It is the way (unfairly) the tax system works.

I drive a 27 year old car, have a 20 euro Nokia phone and walk around in a house in 16 degrees wearing Decathlon fleeces. We can't afford to go on holiday...i.e...pay for the accomodation/flights etc.

I know people who are on half our income that have the latest smartphones, nice car, nice clothes, and go on holidays every 5 minutes. OH works 70 hrs per week they work 35 hours per week.

It is the way France works.

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It might possible also have something to do with how well people understand France and make it work for them (lightbulb).

My next door neighbours are very comfortably off, I don't know their exact income but they own three houses in France, their main residence in the north, a secondary residence in Normandy (obviously) and a secondary residence in the south. They also have a camping car that probably cost them around 80,000€ new. He is something high up with IBM, director of security I think, and she is a teacher. Whenever taxes are mentioned they flap their hands and smile vaguely and say "in any case we pay a huge amount of taxes, I don't even know how much". But they don't seem to be short of disposable income.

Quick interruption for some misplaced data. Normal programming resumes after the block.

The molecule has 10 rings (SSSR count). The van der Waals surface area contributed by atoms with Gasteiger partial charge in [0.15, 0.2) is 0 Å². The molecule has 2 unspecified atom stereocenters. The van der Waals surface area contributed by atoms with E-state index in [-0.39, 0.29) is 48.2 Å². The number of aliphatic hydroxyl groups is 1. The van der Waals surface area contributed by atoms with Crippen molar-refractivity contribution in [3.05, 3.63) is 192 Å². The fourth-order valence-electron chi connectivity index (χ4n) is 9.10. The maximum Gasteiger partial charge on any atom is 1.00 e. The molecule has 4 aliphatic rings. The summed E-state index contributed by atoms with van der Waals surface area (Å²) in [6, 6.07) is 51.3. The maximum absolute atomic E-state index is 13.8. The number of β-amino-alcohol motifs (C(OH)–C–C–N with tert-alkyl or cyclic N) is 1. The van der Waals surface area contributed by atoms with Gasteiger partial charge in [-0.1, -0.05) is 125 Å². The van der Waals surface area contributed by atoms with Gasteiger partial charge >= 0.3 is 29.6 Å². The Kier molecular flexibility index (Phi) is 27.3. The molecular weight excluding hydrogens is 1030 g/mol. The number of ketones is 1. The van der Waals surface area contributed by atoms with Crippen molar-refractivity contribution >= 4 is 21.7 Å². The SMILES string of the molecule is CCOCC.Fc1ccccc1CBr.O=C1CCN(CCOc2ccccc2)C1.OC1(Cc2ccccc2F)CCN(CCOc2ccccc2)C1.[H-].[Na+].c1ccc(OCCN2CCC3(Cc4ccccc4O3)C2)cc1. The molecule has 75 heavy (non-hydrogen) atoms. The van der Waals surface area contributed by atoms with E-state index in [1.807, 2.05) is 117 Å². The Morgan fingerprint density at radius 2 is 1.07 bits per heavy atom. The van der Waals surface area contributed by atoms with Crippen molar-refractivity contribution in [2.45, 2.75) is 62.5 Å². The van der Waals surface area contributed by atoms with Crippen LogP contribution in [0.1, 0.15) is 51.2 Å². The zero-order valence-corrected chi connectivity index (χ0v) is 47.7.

Do you have an accountant?
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I have three cousins of my generation who are 100% French. Two of the three live very ordinary lives where they have good jobs, a good income and live comfortably seeming not to want for anything. The third has a very good job with a significantly higher salary. The lifestyle that she, her husband and three boys enjoy is significantly different to her two lower paid siblings because, well because she has a much higher disposable income. Her house is in a different class and comes complete with a beautiful garden and a large swimming pool, they have a new Mercedes 4x4 and a posh Citroen estate car, they holiday as a family twice a year, once to the mountains and once to the sun. This year they went to the Dominican Republic. To suggest that French families who earn more have less disposable income is bizarre even by ABLF’s standards.